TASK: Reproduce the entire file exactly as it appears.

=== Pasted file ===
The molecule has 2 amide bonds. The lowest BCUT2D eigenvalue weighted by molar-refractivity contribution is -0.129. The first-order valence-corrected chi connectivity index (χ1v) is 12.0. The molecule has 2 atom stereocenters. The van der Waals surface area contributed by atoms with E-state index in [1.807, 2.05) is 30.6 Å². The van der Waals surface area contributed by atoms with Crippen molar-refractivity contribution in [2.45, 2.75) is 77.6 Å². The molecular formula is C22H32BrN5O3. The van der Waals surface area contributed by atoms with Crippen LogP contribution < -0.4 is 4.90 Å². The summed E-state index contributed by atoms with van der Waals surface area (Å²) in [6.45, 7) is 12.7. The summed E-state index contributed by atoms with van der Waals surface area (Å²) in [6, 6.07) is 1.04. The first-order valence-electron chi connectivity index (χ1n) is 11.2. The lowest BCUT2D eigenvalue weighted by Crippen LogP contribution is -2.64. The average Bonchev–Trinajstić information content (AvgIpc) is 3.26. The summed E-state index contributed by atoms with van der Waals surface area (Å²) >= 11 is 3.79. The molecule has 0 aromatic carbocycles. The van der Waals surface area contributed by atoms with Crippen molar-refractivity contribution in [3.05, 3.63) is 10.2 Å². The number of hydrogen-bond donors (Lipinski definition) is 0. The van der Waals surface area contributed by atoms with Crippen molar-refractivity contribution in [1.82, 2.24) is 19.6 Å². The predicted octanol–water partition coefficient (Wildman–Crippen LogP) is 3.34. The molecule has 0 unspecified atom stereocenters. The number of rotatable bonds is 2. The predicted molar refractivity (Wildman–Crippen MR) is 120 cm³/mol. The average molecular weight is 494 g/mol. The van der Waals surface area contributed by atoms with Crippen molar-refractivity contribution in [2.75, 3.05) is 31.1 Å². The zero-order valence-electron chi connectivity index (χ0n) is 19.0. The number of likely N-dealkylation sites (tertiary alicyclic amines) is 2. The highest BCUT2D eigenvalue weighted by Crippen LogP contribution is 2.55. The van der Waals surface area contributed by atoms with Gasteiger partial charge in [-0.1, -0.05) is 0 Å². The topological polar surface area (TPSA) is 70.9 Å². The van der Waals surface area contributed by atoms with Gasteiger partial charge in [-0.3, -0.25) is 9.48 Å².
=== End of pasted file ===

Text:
The molecule has 2 amide bonds. The lowest BCUT2D eigenvalue weighted by molar-refractivity contribution is -0.129. The first-order valence-corrected chi connectivity index (χ1v) is 12.0. The molecule has 2 atom stereocenters. The van der Waals surface area contributed by atoms with E-state index in [1.807, 2.05) is 30.6 Å². The van der Waals surface area contributed by atoms with Crippen molar-refractivity contribution in [2.45, 2.75) is 77.6 Å². The molecular formula is C22H32BrN5O3. The van der Waals surface area contributed by atoms with Crippen LogP contribution < -0.4 is 4.90 Å². The summed E-state index contributed by atoms with van der Waals surface area (Å²) in [6.45, 7) is 12.7. The summed E-state index contributed by atoms with van der Waals surface area (Å²) in [6, 6.07) is 1.04. The first-order valence-electron chi connectivity index (χ1n) is 11.2. The lowest BCUT2D eigenvalue weighted by Crippen LogP contribution is -2.64. The average Bonchev–Trinajstić information content (AvgIpc) is 3.26. The summed E-state index contributed by atoms with van der Waals surface area (Å²) >= 11 is 3.79. The molecule has 0 aromatic carbocycles. The van der Waals surface area contributed by atoms with Crippen molar-refractivity contribution in [3.05, 3.63) is 10.2 Å². The number of hydrogen-bond donors (Lipinski definition) is 0. The van der Waals surface area contributed by atoms with Crippen molar-refractivity contribution in [1.82, 2.24) is 19.6 Å². The predicted octanol–water partition coefficient (Wildman–Crippen LogP) is 3.34. The molecule has 0 unspecified atom stereocenters. The number of rotatable bonds is 2. The predicted molar refractivity (Wildman–Crippen MR) is 120 cm³/mol. The average molecular weight is 494 g/mol. The van der Waals surface area contributed by atoms with Crippen molar-refractivity contribution in [2.75, 3.05) is 31.1 Å². The zero-order valence-electron chi connectivity index (χ0n) is 19.0. The number of likely N-dealkylation sites (tertiary alicyclic amines) is 2. The highest BCUT2D eigenvalue weighted by Crippen LogP contribution is 2.55. The van der Waals surface area contributed by atoms with Gasteiger partial charge in [-0.1, -0.05) is 0 Å². The topological polar surface area (TPSA) is 70.9 Å². The van der Waals surface area contributed by atoms with Gasteiger partial charge in [-0.3, -0.25) is 9.48 Å².